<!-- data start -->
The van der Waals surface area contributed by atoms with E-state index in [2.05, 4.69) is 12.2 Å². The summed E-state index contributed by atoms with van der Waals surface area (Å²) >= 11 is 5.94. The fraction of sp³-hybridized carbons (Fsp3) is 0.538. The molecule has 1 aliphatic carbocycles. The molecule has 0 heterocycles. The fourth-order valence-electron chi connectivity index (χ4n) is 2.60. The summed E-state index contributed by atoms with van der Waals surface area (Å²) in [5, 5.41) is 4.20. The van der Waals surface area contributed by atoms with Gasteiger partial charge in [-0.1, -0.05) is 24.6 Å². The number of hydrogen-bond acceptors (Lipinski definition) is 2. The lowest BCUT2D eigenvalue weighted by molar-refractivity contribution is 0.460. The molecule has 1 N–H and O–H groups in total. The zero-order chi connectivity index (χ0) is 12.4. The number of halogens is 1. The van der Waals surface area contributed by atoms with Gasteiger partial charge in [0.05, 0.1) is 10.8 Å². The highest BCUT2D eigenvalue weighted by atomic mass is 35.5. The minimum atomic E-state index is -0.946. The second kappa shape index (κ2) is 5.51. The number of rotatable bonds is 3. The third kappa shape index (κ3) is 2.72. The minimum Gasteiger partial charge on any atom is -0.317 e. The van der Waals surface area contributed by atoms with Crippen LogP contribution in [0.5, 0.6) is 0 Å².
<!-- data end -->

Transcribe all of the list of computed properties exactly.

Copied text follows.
The van der Waals surface area contributed by atoms with E-state index in [2.05, 4.69) is 12.2 Å². The summed E-state index contributed by atoms with van der Waals surface area (Å²) >= 11 is 5.94. The fraction of sp³-hybridized carbons (Fsp3) is 0.538. The molecule has 1 aliphatic carbocycles. The molecule has 0 heterocycles. The fourth-order valence-electron chi connectivity index (χ4n) is 2.60. The summed E-state index contributed by atoms with van der Waals surface area (Å²) in [5, 5.41) is 4.20. The van der Waals surface area contributed by atoms with Gasteiger partial charge in [-0.1, -0.05) is 24.6 Å². The number of hydrogen-bond acceptors (Lipinski definition) is 2. The lowest BCUT2D eigenvalue weighted by molar-refractivity contribution is 0.460. The molecule has 1 N–H and O–H groups in total. The zero-order chi connectivity index (χ0) is 12.4. The number of halogens is 1. The van der Waals surface area contributed by atoms with Gasteiger partial charge in [0.05, 0.1) is 10.8 Å². The highest BCUT2D eigenvalue weighted by atomic mass is 35.5. The minimum atomic E-state index is -0.946. The second kappa shape index (κ2) is 5.51. The number of rotatable bonds is 3. The third kappa shape index (κ3) is 2.72. The minimum Gasteiger partial charge on any atom is -0.317 e. The van der Waals surface area contributed by atoms with Crippen LogP contribution in [0.5, 0.6) is 0 Å².